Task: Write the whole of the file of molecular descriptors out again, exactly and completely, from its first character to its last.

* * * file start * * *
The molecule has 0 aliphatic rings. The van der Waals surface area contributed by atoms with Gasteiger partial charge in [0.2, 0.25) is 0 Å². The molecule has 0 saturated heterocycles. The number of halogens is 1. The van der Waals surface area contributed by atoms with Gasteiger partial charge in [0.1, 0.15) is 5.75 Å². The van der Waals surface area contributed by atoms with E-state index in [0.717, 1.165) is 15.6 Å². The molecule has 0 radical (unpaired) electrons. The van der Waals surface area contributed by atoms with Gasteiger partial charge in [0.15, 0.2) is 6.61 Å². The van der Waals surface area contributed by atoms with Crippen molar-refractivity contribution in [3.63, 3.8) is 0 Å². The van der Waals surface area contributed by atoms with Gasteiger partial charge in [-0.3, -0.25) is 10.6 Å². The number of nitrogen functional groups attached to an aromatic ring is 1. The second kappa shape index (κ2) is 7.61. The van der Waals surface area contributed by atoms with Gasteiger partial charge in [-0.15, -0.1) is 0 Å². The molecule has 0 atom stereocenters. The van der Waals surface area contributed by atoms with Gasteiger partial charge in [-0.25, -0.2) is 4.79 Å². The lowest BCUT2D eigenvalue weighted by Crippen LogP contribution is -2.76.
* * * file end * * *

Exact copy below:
The molecule has 0 aliphatic rings. The van der Waals surface area contributed by atoms with Gasteiger partial charge in [0.2, 0.25) is 0 Å². The molecule has 0 saturated heterocycles. The number of halogens is 1. The van der Waals surface area contributed by atoms with Gasteiger partial charge in [0.1, 0.15) is 5.75 Å². The van der Waals surface area contributed by atoms with E-state index in [0.717, 1.165) is 15.6 Å². The molecule has 0 radical (unpaired) electrons. The van der Waals surface area contributed by atoms with Gasteiger partial charge in [0.15, 0.2) is 6.61 Å². The van der Waals surface area contributed by atoms with Crippen molar-refractivity contribution in [3.63, 3.8) is 0 Å². The van der Waals surface area contributed by atoms with Gasteiger partial charge in [-0.3, -0.25) is 10.6 Å². The number of nitrogen functional groups attached to an aromatic ring is 1. The second kappa shape index (κ2) is 7.61. The van der Waals surface area contributed by atoms with Gasteiger partial charge in [-0.15, -0.1) is 0 Å². The molecule has 0 atom stereocenters. The van der Waals surface area contributed by atoms with Gasteiger partial charge in [-0.25, -0.2) is 4.79 Å². The lowest BCUT2D eigenvalue weighted by Crippen LogP contribution is -2.76.